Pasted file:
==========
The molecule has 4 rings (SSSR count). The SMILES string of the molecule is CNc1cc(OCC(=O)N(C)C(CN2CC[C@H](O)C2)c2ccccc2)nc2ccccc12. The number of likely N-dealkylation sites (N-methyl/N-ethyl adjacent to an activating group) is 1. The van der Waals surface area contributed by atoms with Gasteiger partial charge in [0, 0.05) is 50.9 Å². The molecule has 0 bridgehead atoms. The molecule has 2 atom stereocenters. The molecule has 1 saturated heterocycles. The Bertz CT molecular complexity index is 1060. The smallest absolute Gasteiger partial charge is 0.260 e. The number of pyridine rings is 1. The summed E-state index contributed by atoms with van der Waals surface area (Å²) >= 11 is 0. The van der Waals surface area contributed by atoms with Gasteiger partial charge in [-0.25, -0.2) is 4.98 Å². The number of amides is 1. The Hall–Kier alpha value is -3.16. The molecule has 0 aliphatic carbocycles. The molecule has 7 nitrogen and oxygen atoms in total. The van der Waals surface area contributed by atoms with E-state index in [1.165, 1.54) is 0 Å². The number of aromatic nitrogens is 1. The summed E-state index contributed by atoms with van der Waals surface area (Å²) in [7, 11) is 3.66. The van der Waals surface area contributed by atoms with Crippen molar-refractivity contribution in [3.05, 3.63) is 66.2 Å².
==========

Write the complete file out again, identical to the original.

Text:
The molecule has 4 rings (SSSR count). The SMILES string of the molecule is CNc1cc(OCC(=O)N(C)C(CN2CC[C@H](O)C2)c2ccccc2)nc2ccccc12. The number of likely N-dealkylation sites (N-methyl/N-ethyl adjacent to an activating group) is 1. The van der Waals surface area contributed by atoms with Gasteiger partial charge in [0, 0.05) is 50.9 Å². The molecule has 0 bridgehead atoms. The molecule has 2 atom stereocenters. The molecule has 1 saturated heterocycles. The Bertz CT molecular complexity index is 1060. The smallest absolute Gasteiger partial charge is 0.260 e. The number of pyridine rings is 1. The summed E-state index contributed by atoms with van der Waals surface area (Å²) >= 11 is 0. The van der Waals surface area contributed by atoms with Gasteiger partial charge in [-0.25, -0.2) is 4.98 Å². The number of amides is 1. The Hall–Kier alpha value is -3.16. The molecule has 0 aliphatic carbocycles. The molecule has 7 nitrogen and oxygen atoms in total. The van der Waals surface area contributed by atoms with E-state index in [1.165, 1.54) is 0 Å². The number of aromatic nitrogens is 1. The summed E-state index contributed by atoms with van der Waals surface area (Å²) in [7, 11) is 3.66. The van der Waals surface area contributed by atoms with Crippen molar-refractivity contribution in [3.05, 3.63) is 66.2 Å².